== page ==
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  • Writer's pictureNZ Booklovers

Always Italicise by Alice Te Punga Somerville

Always Italicise is a masterclass on explaining feelings of isolation and colonisation through the means of poetic form. Drawing on her own experiences as a Māori scholar, Alice Te Punga Somerville presents the ideas of a people oppressed through language. Beginning with an explanation in “Kupu rere kē”:

My friend was advised to italicise all the foreign words in her poems.

This advice came from a well-meaning woman

with NZ poetry on her business card

and an English accent in her mouth.

True to form, all English and other languages in the collection are italicised, and te reo Māori words are presented in standard type face.

In the collection she discusses aspects of indoctrination in language, and challenges that come from being an indigenous culture in a country dominated by Western ideology.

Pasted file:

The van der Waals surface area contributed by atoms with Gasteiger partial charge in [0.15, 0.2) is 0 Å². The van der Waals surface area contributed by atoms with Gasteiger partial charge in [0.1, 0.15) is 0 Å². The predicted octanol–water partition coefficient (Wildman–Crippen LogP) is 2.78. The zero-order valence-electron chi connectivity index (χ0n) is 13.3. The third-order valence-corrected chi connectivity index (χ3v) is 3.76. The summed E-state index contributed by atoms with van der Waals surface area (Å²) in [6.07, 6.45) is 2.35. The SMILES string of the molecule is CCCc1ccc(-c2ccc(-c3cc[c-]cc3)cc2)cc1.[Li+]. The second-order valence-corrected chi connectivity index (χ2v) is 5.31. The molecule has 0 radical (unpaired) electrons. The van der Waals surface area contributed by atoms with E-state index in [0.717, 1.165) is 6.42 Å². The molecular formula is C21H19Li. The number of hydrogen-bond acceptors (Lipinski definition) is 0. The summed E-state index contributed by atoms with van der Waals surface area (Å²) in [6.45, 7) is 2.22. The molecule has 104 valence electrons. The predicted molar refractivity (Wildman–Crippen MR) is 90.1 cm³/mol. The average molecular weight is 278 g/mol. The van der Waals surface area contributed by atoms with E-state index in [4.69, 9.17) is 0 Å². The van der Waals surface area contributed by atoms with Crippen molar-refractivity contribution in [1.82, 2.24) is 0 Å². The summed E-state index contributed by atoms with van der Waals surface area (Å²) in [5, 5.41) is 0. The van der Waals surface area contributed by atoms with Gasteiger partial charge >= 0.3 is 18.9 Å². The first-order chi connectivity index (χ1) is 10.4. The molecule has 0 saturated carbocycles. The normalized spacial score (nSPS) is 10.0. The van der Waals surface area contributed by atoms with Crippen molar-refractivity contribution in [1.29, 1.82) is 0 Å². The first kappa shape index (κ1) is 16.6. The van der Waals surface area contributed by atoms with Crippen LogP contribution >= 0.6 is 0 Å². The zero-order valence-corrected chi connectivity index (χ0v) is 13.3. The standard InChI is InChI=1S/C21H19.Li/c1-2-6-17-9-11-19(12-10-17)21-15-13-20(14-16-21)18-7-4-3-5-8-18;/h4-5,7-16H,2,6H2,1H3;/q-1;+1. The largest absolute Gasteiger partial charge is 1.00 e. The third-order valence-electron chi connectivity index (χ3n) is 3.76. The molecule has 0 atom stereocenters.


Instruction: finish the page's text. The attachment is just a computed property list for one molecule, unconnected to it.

Shrink-wrapped, vacuum-packed, disassembled, sold for parts,

butt of jokes, scapegoats, too this for that, too that for this,

gravy trains, too angry, special treatment, let it go…

Visually, even the impact of seeing te reo Māori presented with standard typeface (i.e. not italicised) reiterates the point each time. We are Aotearoa, land of te ao Māori and for the first time in poetry truly recognised as such.

It is a lucid investigation of experiences commonplace in Māori culture, expressing them through the soundscapes of language to bring them to life and provide a stimulus for discussion.

our poi make the sound of the horses which were met by children

The collection is split into sections: Reo; Invisible Ink; Mahi, and Aroha. Each section brings forward a connected, but different perspective on the way that language works. Even in Invisible Ink - the name itself brings its own connotations - one feels the hurt and frustration that comes from marginalisation within New Zealand.

Overall, Somerville’s writing is poignant, beautiful and rich with imagery. Māori phrasing and language is woven throughout with skill and control to really bring out the magic that forms our bicultural history and foundation. It is thought provoking, stunning, and highly engaging as a piece of literature.

Reviewer: Chris Reed

Auckland University Press


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